That next big thing is currently Generation Z, or people born after the turn of the century. It’s very convenient to lump them all together and claim they have a different set of values and expectations to those who went before. Allegedly, they are engaged in a quest for experience, compared to millennials – the 19-year-olds and 39-olds alike – supposedly all on a quest for relevance.
In reality, all are part of Generation #, latching onto the latest hashtag trend that sweeps social media, desperate to go viral if they are producers of social content, desperate to have caught onto the trend before their peers.
The irony is that marketers’ quest for cutting edge target markets is, in reality, a hangover from the days when there was no such thing as generational theory, and marketing was all about clearly defined target markets. In the era of big data and mass personalization, that idea seems rather quaint.
Indeed, according to Grant Lapping, managing director of DataCore Media, it no longer matters who brands think their target market is.
“The reason for this is simple: with the technology and data digital marketers have access to today, we no longer need to limit our potential target audience to a set of personas or segments derived through customer research. While this type of customer segmentation was – and remains – important for engagements across traditional above-the-line engagements in mass media, digital marketing gives us the tools we need to target customers on a far more granular and personalised level.
“Where customer research gives us an indication of who the audience is, data can tell us exactly what they want and how they may behave.”
Netflix, he points out, is an example of a company that is changing its industry by avoiding audience segmentation, once the holy grail of entertainment.
In other words, it understands that 20-year-olds and 40-year-olds are very different – but so is everyone in between.
* Arthur Goldstuck is founder of World Wide Worx and editor-in-chief of Gadget.co.za. Follow him on Twitter and Instagram on @art2gee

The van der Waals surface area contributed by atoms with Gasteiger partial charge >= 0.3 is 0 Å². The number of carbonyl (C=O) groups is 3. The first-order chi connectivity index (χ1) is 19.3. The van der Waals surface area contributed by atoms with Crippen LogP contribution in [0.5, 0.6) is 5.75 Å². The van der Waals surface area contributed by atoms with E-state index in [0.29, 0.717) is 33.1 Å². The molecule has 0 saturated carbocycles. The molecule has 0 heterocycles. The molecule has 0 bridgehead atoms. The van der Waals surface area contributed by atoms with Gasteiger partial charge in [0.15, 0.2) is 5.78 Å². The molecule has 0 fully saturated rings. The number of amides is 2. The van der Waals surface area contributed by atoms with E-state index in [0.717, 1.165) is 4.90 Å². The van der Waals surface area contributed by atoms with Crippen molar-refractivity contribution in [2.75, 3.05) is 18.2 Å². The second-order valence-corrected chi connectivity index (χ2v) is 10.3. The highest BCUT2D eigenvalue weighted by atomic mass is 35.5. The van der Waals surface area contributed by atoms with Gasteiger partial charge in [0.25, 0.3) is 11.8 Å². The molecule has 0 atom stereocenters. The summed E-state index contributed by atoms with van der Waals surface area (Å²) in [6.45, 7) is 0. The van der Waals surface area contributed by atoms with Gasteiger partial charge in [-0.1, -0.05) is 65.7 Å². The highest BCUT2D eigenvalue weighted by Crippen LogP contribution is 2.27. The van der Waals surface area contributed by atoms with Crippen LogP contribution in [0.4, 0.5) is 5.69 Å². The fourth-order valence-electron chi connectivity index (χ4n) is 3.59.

Robots coming to IFA
Robotics is no longer about mechanical humanoids, but rather becoming an interface between man and machine. That is a key message being delivered at next month’s IFA consumer electronics expo in Berlin. An entire hall will be devoted to IFA Next, which will not only offer a look into the future, but also show what form it will take.
The concepts are as varied as the exhibitors themselves. However, there are similarities in the various products, some more human than others, in the fascinating ways in which they establish a link between fun, learning and programming. In many cases, they are aimed at children and young people.
The following will be among the exhibitors making Hall 26 a must-visit:
Leju Robotics (Stand 115) from China is featuring what we all imagine a robot to be. The bipedal Aelos 1s can walk, dance and play football. And in carrying out all these actions it responds to spoken commands. But it also challenges young researchers to apply their creativity in programming it and teaching it new actions. And conversely, it also imparts scholastic knowledge.
Cubroid (Stand 231, KIRIA) from Korea starts off by promoting an independent approach to the way it deals with tasks. Multi-functional cubes, glowing as they play music, or equipped with a tiny rotating motor, join together like Lego pieces. Configuration and programming are thus combined, providing a basic idea of what constitutes artificial intelligence.
Spain is represented by Ebotics (Stand 218). This company is presenting an entire portfolio of building components, including the “Mint” educational program. The modular system explains about modern construction, programming and the entire field of robotics.
Elematec Corporation (Stand 208) from Japan is presenting the two-armed SCARA, which is not intended to deal with any tasks, but in particular to assist people with their work.
Everybot (Stand 231, KIRIA) from Japan approaches the concept of robotics by introducing an autonomous floor-cleaning machine, similar to a robot vacuum cleaner.
And Segway (Stand 222) is using a number of products to explain the modern approach to battery-powered locomotion.
IFA will take place at the Berlin Exhibition Grounds (ExpoCenter City) from 6 to 11 September 2019. For more information, visit www.ifa-berlin.com